Clinical update

Identifying and treating Lyme disease: new NICE guidelines

Caused by bites from infected ticks, Lyme disease requires prompt treatment to avoid complications

Erythema migrans, the distinctive rash that may indicate Lyme disease. Picture: SPL

Essential facts

Lyme disease, also known as Lyme borreliosis, is an infectious disease that is transmitted to humans through bites from infected ticks. Transmission becomes more likely the longer a tick is attached to the skin. Ticks live in grassy and wooded areas in rural and urban locations.

Lyme disease can cause a wide range of common and unspecific symptoms. Many people with the disease may not remember having a tick bite, so diagnosis can be difficult. There are about 3,000 cases a year in England and Wales, according to Public Health England. If left untreated, infection can spread to the heart, joints and the nervous system.

What’s new

Guidance to help nurses, GPs and other staff identify Lyme disease has been published by the National Institute for Health and Care Excellence (NICE). The guidance aims to ensure that people with suspected Lyme disease are given early and consistent treatment.

The guidance points out that Lyme disease can cause a range of other conditions, including heart conditions, neurological symptoms and eye problems

If a person who has had a tick bite develops a circular red rash, known as erythema migrans, NICE recommends treatment with antibiotics.

For those without erythema migrans, clinical presentation and lab tests should be used together to diagnose Lyme disease. If these tests come back negative, but unexplained symptoms persist, doctors should seek a second opinion from a specialist.

Signs and symptoms

NICE says Lyme disease should be diagnosed in people with erythema migrans – a red rash that increases in size and is not usually itchy, hot or painful. It usually becomes visible one to four weeks after a tick bite and is usually at the site of the bite.

Lyme disease should be considered when there are a range of other symptoms, including fever and sweats, swollen glands, malaise, fatigue, migratory joint or muscle aches and pain, cognitive impairment, headache and paraesthesia.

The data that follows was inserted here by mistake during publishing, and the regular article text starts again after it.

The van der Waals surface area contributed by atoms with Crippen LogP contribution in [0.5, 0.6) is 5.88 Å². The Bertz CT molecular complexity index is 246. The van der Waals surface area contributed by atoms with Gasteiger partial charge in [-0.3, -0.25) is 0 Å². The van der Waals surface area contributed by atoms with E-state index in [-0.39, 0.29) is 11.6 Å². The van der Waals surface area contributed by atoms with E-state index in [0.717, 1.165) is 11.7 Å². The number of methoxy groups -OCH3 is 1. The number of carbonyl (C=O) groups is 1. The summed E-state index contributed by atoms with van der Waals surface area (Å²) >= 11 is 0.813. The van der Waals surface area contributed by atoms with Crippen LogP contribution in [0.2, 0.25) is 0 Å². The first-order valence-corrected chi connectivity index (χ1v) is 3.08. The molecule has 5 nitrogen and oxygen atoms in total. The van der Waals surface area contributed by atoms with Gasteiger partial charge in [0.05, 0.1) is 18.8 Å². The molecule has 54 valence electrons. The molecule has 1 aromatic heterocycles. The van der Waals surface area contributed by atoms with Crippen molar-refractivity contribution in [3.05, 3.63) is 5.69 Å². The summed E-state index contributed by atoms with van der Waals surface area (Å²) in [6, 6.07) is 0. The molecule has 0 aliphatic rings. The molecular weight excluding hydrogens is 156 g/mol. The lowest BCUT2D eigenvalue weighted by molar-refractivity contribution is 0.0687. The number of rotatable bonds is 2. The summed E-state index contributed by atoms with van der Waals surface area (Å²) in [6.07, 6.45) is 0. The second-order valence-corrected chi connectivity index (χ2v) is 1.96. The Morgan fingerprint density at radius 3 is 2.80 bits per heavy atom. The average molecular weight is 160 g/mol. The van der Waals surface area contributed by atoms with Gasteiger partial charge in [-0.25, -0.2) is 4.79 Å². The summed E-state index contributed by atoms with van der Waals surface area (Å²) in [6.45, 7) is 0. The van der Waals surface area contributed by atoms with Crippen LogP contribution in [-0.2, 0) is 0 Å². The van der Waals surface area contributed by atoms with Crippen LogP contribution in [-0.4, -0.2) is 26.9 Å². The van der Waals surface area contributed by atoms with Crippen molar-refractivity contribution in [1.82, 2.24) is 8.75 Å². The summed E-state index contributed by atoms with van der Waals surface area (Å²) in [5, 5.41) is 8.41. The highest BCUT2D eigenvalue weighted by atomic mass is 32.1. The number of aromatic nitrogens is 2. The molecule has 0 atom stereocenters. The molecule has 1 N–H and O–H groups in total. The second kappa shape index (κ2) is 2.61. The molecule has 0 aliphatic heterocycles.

The guidance also points out it can cause a range of other conditions, including heart conditions, neurological symptoms and eye problems.

Causes and risk factors

The condition is caused by an infected tick bite and can occur anywhere in the UK, although Scotland and the south of England have a higher incidence.

Worldwide, Lyme disease occurs mainly in the northern hemisphere, and travellers to areas of Europe, North America and elsewhere may be at risk.

People who spend time in grassy or wooded areas are at increased risk of exposure to ticks.

How you can help your patient

  • Offer information about where ticks are commonly found, and advise people to cover exposed skin and use insect repellent if they suspect they may be at risk of tick bite. 
  • Be aware that most tick bites do not transmit Lyme disease, but prompt, correct removal of ticks reduces the risk.
  • Do not diagnose Lyme disease in people without symptoms, even if they have had a tick bite.
  • Be cautious about diagnosing Lyme disease in people without supportive history or positive serological testing, because this risks missing an alternative diagnosis and providing inappropriate treatment.

Expert comment

Public Health England deputy chief nurse Joanne Bosanquet

‘Nurses and midwives need to know that tick bites don’t always cause Lyme disease, and not all tick bites are visible. Timing is important, as infections can appear from days to weeks after a tick bite and can last for many months. This means nurses need to ask their patient if they have recently visited places where there is a high risk of contracting the condition, such as woody or grassy areas.

‘Nurses can also provide their patient with helpful advice about how to reduce their risk of getting Lyme disease, such as covering legs and using insect repellent that protects against ticks.

‘Nurses and midwives must be aware of what to look for. Sometimes a rash is present, but the patient may also present with flu-like symptoms and no rash.'


Further information

Related articles

This article is for subscribers only